The Best Windows for a Modern Home
Five Styles for an Ultra-Sophisticated Look
No architect was more influential in shaping how glass is used in modern architecture than Ludwig Mies van der Rohe. Of the floor-to-ceiling windows he used in his Farnsworth House (1951) he said: “If you view nature through the glass walls of the Farnsworth House, it gains a more profound significance than if viewed from outside.”
Windows—what they look like, how they’re placed—are absolutely key to providing a modern home with the transformational sophistication and smarts that define modern architecture.
So which ones will help your modern home achieve its potential? Consider the profound significance these five options can provide for your views when selecting and installing new or replacement windows in your home:
- Floor-to-ceiling windows. Mies was also famous for saying “less is more,” but when it came to windows he often went for a maximalist approach. A wall of windows can be the perfect expression of modernity for your home.
A massive picture window can do the job, but there are a lot of other options as well. Arrangements of picture windows and other types that can open (like sliders or casements) can be both beautiful and practical, letting in tons of light and a lovely breeze.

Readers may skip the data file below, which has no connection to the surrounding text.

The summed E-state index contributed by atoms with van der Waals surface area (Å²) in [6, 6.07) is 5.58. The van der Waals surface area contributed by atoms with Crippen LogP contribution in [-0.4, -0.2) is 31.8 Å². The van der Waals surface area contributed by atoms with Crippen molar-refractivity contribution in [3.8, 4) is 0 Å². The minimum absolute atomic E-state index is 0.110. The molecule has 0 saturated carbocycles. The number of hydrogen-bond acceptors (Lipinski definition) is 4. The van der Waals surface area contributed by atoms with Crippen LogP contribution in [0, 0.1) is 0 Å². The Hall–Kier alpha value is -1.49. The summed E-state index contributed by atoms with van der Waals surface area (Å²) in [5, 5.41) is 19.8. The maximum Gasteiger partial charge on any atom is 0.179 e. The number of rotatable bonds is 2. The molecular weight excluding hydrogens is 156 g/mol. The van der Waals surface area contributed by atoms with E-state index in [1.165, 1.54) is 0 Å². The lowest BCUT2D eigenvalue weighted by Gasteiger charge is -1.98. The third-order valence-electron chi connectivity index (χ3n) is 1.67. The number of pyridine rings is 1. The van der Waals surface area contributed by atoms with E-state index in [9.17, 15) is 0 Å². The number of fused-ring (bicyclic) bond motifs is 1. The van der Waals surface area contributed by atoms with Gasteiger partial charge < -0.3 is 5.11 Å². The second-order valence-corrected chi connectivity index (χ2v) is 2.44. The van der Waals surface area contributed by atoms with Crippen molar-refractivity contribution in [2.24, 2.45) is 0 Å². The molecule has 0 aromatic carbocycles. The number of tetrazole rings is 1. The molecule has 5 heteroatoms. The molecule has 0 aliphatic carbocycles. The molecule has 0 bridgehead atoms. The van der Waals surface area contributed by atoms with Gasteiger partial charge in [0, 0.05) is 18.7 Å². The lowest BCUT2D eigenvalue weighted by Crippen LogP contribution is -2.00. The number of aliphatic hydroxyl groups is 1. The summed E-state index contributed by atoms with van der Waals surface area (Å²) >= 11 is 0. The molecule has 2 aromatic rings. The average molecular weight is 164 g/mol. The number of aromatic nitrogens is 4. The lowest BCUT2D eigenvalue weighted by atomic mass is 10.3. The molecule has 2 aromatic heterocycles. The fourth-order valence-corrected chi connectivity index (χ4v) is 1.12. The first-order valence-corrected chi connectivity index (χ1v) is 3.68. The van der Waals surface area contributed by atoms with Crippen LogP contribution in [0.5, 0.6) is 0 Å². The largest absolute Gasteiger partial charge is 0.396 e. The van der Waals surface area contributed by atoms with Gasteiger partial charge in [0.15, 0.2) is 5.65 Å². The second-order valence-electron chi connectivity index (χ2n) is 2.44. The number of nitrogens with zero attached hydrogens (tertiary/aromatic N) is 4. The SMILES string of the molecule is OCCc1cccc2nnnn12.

- Awning windows. This type looks like a picture window (having only a single pane of glass) but it’s actually hinged on the top, allowing the window to open outward at the bottom and let in the fresh air. Because awning windows can be made wider than they are tall, they can look very chic in hallways, bathrooms, and other spaces that traditionally wouldn’t have windows at all. A modern option for any home.
- Transom windows. Transoms are as old as the hills, but today’s modern transom windows aren’t the old-fashioned sunburst kind you’d find on a colonial home. They’re sleek, cool and provide all of the light-giving benefits of their classic forebears. Like the best of modern design, they nod to the past but look steadfastly toward the future.
- Black-framed windows. The eclectic traditional-looking homes that were popular in the 1980s and 90s mimicked old-fashioned window styles but took advantage of modern technology and construction. That mostly meant a lot of white vinyl. More modern window styles are looking back to the mid-century sleek look and that means black. It was, after all, reportedly Mies’ favorite color! Today’s vinyl, aluminum, and steel window frames can be constructed in the deepest shade of black for a strong and elegant finish.
- Casement windows. Like awning windows, casements look like the modernist picture window but are hinged. In this case, the hinges are on the side, meaning the window can open like a door to let in the breeze, or stay closed and look absolutely cool and modern (black frames are optional!).